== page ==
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Hepatitis C Bulletin: Beware of Eltrombopag!

Nicole Cutler L.Ac. May 24, 2010

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Although eltrombopag may help some people complete Hepatitis C therapy and thus beat the virus, learn why the FDA is warning physicians that this platelet-boosting drug poses a risk to those with chronic liver disease.

Following the latest news updates on medications that you have been or could be prescribed is a monumental and often frustrating task. This is especially true for those living with chronic Hepatitis C, since new developments related to this illness seem to emerge on a daily basis. A recent report from the U.S. Food and Drug Administration (FDA) has delivered news that ranks high on the priority list of things those with Hepatitis C should be aware of. In collaboration with the FDA, GlaxoSmithKline unveiled important information about the platelet-boosting drug eltrombopag (Promacta), specific to individuals with liver disease.

What Is Eltrombopag?

To help those with a blood-clotting problem, eltrombopag is a medication that increases the production of platelets. Other drugs that can restore normal platelet functions are infusions or injections, while eltrombopag has the advantage of being a pill taken just once a day.

Irregularly-shaped, colorless cells that are present in blood, platelets have a sticky surface that helps them form clots to stop bleeding. This function is necessary, because the human body does not handle excessive blood loss well. Thus, individuals who have low levels of platelets in their blood run a substantial risk of a dangerous bleed. There are a handful of conditions that could lead to low platelet levels. Because it is one of the most severe side effects of ribavirin, a low platelet count is the most prominent reason for discontinuing Hepatitis C combination therapy (pegylated interferon and ribavirin).

Eltrombopag Used for Hepatitis C

Following a 2007 study by Duke University Medical Center researchers, eltrombopag has been a medication preferred by some hepatologists for certain individuals with Hepatitis C. According to the study involving Duke and other centers worldwide, eltrombopag was found to boost platelet levels of a majority of patients with low platelet counts and cirrhosis of the liver due to Hepatitis C infection.

Completing the fully prescribed course of Hepatitis C combination therapy offers those with this liver disease the most hope for recovery. Unfortunately, many must discontinue Hepatitis C treatment because of its severe side effects. By capitalizing on the platelet-boosting action of eltrombopag, patients with low platelet counts were deemed eligible for beginning or continuing Hepatitis C combination therapy – giving them a better chance of eliminating the virus.

The Eltrombopag Warning

Despite the appearance of eltrombopag being a savior for many people trying to complete Hepatitis C treatment, a new safety finding reveals just the opposite. Upon this discovery, the FDA has begun notifying healthcare professionals to be aware of eltrombopag increasing the likelihood of a venous thrombus in those with chronic liver disease. Also known as a blood clot in a vein, a venous thrombus located in deep veins is a major risk for a pulmonary embolism – a potentially fatal event. Although the study revealing this trend was small, there was a clear tendency to forming venous blood clots in participants who took eltrombopag compared to those taking a placebo. While GlaxoSmithKline is working with regulatory agencies to include more specific safety information on eltrombopag’s label, here is what you should know:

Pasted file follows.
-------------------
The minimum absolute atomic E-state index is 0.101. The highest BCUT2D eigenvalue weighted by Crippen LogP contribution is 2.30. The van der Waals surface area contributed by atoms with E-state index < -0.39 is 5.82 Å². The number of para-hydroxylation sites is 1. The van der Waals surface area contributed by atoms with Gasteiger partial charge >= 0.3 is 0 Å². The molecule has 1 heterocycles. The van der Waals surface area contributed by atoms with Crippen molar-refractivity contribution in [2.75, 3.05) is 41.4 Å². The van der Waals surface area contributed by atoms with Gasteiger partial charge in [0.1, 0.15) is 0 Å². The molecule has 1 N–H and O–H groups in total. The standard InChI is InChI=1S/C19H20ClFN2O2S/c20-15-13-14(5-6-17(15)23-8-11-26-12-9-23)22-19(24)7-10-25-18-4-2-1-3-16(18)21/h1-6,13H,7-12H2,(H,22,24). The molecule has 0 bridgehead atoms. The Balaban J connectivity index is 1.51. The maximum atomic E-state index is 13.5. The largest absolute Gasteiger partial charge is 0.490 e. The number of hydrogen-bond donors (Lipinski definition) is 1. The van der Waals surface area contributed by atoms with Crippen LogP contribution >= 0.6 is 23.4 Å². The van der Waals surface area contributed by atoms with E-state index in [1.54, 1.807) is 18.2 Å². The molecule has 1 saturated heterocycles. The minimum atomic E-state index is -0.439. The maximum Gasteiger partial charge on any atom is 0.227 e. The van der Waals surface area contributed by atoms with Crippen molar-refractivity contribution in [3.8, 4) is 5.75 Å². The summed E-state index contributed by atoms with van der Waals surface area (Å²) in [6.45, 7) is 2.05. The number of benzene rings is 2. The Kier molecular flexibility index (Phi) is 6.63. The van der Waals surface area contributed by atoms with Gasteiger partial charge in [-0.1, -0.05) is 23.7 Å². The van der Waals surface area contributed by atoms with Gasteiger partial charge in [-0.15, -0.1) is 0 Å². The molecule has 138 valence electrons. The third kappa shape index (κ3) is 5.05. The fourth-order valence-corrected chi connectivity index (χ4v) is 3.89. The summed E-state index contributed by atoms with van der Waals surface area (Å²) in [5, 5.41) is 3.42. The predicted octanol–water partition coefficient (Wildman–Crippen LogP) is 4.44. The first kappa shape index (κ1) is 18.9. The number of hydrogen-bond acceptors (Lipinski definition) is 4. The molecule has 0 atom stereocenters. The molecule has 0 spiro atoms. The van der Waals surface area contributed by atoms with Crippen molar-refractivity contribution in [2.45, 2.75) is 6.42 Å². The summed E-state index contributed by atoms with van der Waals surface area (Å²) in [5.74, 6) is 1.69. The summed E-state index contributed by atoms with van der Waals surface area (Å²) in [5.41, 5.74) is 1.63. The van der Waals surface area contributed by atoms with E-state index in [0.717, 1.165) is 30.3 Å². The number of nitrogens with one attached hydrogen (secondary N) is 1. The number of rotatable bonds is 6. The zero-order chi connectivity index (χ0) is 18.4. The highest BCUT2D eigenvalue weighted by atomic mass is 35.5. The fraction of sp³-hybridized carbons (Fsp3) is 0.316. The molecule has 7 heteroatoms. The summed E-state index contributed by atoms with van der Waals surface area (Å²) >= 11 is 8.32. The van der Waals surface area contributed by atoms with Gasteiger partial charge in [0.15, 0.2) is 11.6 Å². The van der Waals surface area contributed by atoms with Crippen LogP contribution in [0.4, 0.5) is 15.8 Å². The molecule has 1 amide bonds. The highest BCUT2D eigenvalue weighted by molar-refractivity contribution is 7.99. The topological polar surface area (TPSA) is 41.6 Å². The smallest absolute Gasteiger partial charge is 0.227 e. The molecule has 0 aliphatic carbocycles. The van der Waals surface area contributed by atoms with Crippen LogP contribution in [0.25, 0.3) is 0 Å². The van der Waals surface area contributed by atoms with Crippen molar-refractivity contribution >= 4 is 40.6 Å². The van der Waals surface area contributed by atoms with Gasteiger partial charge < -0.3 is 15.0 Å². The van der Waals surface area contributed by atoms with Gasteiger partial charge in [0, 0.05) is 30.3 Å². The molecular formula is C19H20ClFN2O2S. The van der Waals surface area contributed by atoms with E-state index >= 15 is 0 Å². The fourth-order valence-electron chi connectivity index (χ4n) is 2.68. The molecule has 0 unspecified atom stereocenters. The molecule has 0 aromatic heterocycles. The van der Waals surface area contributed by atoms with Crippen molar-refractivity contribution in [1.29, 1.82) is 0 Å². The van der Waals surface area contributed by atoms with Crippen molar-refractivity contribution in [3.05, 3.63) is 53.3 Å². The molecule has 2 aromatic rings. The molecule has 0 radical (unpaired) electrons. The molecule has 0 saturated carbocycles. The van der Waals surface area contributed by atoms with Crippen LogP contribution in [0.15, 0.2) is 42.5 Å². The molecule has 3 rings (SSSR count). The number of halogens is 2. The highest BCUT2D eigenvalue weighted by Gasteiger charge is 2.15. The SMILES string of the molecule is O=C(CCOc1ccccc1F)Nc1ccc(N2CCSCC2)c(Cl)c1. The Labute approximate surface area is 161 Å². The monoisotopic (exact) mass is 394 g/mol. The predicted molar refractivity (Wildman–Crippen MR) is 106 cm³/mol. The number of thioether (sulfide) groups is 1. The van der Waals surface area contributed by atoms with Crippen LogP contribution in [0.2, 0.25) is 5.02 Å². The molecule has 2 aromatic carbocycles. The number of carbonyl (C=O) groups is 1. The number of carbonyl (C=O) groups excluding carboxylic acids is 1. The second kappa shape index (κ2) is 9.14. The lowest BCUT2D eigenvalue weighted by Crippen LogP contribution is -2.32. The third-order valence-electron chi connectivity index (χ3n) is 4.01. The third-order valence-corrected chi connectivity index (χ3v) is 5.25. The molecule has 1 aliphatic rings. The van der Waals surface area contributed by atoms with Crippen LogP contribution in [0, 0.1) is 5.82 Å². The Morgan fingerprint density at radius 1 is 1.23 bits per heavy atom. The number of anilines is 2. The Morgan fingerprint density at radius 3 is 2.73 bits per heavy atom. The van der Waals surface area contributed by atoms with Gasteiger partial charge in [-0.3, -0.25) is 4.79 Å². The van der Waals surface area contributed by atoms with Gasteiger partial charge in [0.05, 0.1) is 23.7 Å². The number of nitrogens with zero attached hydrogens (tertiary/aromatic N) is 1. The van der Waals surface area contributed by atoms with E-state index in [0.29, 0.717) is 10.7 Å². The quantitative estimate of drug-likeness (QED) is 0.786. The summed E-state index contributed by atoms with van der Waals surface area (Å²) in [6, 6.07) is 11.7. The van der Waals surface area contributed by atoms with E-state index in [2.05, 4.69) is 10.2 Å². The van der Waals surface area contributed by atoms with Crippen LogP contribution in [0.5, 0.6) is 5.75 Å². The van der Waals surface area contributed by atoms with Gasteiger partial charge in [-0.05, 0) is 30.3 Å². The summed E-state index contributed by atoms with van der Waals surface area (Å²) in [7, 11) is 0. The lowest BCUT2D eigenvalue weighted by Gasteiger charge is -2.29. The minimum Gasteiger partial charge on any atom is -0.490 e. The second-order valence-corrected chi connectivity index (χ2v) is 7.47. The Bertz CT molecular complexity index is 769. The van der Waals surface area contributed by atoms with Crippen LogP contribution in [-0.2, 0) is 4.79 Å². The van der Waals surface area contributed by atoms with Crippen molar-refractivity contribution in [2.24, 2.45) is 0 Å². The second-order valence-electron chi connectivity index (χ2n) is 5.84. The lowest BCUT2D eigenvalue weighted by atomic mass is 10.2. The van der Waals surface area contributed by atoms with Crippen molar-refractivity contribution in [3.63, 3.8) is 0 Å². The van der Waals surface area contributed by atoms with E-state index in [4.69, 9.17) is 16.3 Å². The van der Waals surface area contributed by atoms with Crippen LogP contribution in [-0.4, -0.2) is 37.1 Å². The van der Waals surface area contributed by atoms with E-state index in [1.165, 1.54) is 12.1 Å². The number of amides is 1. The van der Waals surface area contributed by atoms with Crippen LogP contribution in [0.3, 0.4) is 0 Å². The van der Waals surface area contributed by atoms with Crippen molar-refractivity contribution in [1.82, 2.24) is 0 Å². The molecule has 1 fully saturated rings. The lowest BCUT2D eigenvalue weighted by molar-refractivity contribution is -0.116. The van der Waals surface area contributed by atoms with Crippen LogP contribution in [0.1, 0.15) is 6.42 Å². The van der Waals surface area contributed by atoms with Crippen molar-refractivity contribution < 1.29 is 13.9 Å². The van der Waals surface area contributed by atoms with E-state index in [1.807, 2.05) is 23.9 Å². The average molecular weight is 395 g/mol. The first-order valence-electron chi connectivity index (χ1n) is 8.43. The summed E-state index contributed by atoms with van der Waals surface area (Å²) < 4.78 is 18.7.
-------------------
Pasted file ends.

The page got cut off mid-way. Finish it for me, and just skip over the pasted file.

• Eltrombopag should be aimed at increasing the platelet count to a level that reduces the risk of bleeding – not for bringing the platelet count up to normal.
  • Additional caution should be exercised when administering eltrombopag to those with Hepatitis C, including lower dosages and monitoring the patient closely.

Any course of therapy must carefully weigh potential risks with the possible benefits. When it comes to fighting Hepatitis C, this analysis gets complicated, especially if managing low platelet counts during antiviral therapy. Your healthcare provider should be aware of this new warning by the FDA. However, we are always our own best advocates, so make sure you know about the potential risk of using eltrombopag during Hepatitis C therapy.

References:

http://www.docguide.com/news/content.nsf/news/852576140048867C8525772100737C12, FDA Warns Against Eltrombopag Use in Patients With Chronic Liver Disease, Retrieved May 17, 2010, Doctor’s Guide Publishing Limited, 2010.

http://www.drugs.com/mtm/eltrombopag.html, eltrombopag, Retrieved May 19, 2010, drugs.com, 2010.

http://www.fi.edu/learn/heart/blood/platelet.html, Platelets: Sticky Situations, Retrieved May 19, 2010, The Franklin Institute, 2010.

http://www.saudijgastro.com/article.asp?issn=1319-3767;year=2010;volume=16;issue=1;spage=51;epage=56;aulast=Danish, Considerations in the management of hepatitis C virus-related thrombocytopenia with eltrombopag, Fazal A Danish, et al, Retrieved May 17, 2010, The Saudi Journal of Gastroenterology, January 2010.

http://www.sciencedaily.com/releases/2007/11/071128172408.htm, Pill Boosts Platelets In Hepatitis C Patients, Retrieved May 17, 2010, ScienceDaily LLC, 2010.

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